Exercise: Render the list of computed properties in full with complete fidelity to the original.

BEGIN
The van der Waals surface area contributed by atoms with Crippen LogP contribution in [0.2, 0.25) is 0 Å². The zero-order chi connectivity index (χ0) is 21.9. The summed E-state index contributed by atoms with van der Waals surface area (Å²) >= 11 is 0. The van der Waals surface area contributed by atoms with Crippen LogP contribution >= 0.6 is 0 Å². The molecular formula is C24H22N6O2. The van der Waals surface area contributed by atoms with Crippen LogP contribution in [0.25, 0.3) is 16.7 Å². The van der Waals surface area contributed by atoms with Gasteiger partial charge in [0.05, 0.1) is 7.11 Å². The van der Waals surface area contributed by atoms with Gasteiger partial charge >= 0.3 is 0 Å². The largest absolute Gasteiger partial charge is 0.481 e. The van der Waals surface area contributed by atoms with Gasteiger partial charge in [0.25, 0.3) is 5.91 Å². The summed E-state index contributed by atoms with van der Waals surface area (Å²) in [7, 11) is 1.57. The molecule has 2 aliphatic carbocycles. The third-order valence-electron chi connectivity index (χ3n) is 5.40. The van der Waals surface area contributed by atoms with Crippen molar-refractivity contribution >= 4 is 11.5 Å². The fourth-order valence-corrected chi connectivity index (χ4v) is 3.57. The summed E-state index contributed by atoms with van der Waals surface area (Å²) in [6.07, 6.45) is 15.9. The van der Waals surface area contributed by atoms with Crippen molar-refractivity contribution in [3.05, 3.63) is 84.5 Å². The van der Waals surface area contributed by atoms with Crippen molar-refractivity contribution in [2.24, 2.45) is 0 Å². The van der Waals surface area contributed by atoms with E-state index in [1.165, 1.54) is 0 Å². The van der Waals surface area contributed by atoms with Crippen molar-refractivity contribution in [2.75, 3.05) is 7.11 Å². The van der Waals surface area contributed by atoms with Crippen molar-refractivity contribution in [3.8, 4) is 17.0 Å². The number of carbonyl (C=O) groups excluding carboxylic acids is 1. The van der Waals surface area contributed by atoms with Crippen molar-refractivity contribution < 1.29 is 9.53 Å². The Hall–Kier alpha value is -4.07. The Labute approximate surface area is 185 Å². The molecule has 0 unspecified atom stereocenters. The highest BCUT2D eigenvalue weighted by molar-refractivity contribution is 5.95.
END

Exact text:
The van der Waals surface area contributed by atoms with Crippen LogP contribution in [0.2, 0.25) is 0 Å². The zero-order chi connectivity index (χ0) is 21.9. The summed E-state index contributed by atoms with van der Waals surface area (Å²) >= 11 is 0. The van der Waals surface area contributed by atoms with Crippen LogP contribution >= 0.6 is 0 Å². The molecular formula is C24H22N6O2. The van der Waals surface area contributed by atoms with Crippen LogP contribution in [0.25, 0.3) is 16.7 Å². The van der Waals surface area contributed by atoms with Gasteiger partial charge in [0.05, 0.1) is 7.11 Å². The van der Waals surface area contributed by atoms with Gasteiger partial charge >= 0.3 is 0 Å². The largest absolute Gasteiger partial charge is 0.481 e. The van der Waals surface area contributed by atoms with Gasteiger partial charge in [0.25, 0.3) is 5.91 Å². The summed E-state index contributed by atoms with van der Waals surface area (Å²) in [7, 11) is 1.57. The molecule has 2 aliphatic carbocycles. The third-order valence-electron chi connectivity index (χ3n) is 5.40. The van der Waals surface area contributed by atoms with Crippen molar-refractivity contribution >= 4 is 11.5 Å². The fourth-order valence-corrected chi connectivity index (χ4v) is 3.57. The summed E-state index contributed by atoms with van der Waals surface area (Å²) in [6.07, 6.45) is 15.9. The van der Waals surface area contributed by atoms with Crippen molar-refractivity contribution in [3.05, 3.63) is 84.5 Å². The van der Waals surface area contributed by atoms with Crippen molar-refractivity contribution in [2.24, 2.45) is 0 Å². The van der Waals surface area contributed by atoms with E-state index in [1.165, 1.54) is 0 Å². The van der Waals surface area contributed by atoms with Crippen molar-refractivity contribution in [2.75, 3.05) is 7.11 Å². The van der Waals surface area contributed by atoms with Crippen molar-refractivity contribution in [3.8, 4) is 17.0 Å². The number of carbonyl (C=O) groups excluding carboxylic acids is 1. The van der Waals surface area contributed by atoms with Crippen molar-refractivity contribution < 1.29 is 9.53 Å². The Hall–Kier alpha value is -4.07. The Labute approximate surface area is 185 Å². The molecule has 0 unspecified atom stereocenters. The highest BCUT2D eigenvalue weighted by molar-refractivity contribution is 5.95.